Thursday, March 24, 2016

Vengeance is what the black community wants. We'll never proceed with a tribalist mentality.

The right sentence for Peter Liang

‘The fact that he says he’s sorry didn’t bring Akai back,” Kimberly Ballinger told her lawyer after meeting Thursday with Peter Liang — the now-former cop who accidentally killed her love.
Nothing’s bringing Akai Gurley back. That’s been the fact ever since Liang wrongly opened that Pink Houses stairwell door with his gun in hand back in November 2014 — and the gun went off, the wild shot hit Gurley and both Liang and his partner failed to administer CPR, apparently because neither was properly trained.
Nothing can make up for the fact that Ballinger lost her life partner, or that ­3-year-old Akaila will never know her dad.
And nothing’s changing the fact that Liang, who was sworn to protect law-abiding New Yorkers, instead wound up taking an innocent life.
Convicted last month of manslaughter, Liang faces sentencing on April 14. His life, too, is changed — the future he’d imagined gone forever, with no clue how he’ll try to put the pieces back together after he’s paid for his crime.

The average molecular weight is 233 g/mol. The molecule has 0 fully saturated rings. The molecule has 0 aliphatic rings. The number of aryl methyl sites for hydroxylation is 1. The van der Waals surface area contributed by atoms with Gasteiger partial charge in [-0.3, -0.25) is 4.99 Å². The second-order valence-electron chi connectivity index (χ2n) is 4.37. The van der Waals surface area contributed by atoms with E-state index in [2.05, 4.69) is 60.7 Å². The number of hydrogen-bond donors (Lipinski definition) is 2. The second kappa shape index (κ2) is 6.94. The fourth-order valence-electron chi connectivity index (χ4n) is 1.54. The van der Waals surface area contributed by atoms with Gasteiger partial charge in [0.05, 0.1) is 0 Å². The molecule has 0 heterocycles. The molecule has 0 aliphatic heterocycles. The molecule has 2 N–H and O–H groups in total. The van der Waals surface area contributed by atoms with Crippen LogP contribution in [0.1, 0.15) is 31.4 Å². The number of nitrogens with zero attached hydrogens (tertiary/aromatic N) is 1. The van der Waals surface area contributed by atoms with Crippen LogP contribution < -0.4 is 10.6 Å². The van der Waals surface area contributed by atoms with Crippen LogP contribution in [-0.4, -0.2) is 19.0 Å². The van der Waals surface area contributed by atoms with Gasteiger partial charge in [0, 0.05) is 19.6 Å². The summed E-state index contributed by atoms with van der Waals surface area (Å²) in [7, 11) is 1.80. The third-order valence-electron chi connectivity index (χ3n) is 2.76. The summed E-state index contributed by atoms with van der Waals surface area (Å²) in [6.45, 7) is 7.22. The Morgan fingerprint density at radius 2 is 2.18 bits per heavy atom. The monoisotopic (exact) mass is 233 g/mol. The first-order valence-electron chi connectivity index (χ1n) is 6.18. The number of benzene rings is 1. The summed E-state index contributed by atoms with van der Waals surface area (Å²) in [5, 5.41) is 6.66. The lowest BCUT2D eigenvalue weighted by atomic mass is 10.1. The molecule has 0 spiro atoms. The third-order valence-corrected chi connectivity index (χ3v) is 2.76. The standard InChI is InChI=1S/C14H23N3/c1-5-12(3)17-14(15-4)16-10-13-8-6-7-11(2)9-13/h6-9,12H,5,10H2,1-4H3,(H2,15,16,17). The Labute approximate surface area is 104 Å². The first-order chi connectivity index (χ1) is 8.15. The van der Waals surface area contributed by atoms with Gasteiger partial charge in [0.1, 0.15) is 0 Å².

Brooklyn DA Ken Thompson has opted not to ask for prison time for Liang. Instead, he’s calling for five years’ probation, six months of home confinement and 500 hours of community service. That roughly matches the sentence in the last similar case, another cop’s wrongful line-of-duty killing back in 2005.
It’s not enough for some: Assemblyman Charles Barron threatens riots if the judge follows the DA’s recommendation, and other New Yorkers surely want a stronger message sent.
But sending political messages isn’t the point of the justice system. The courts exist to do the people’s business, and Ken Thompson is the people’s elected Brooklyn district attorney.
As the DA noted, there’s zero evidence Liang “intended to kill or injure Akai Gurley.” Rather, when he “went into that building that night, he did so as part of his job and to keep the people of Brooklyn and our city safe.”
It’s hard to see how prison time would serve the people’s interests.

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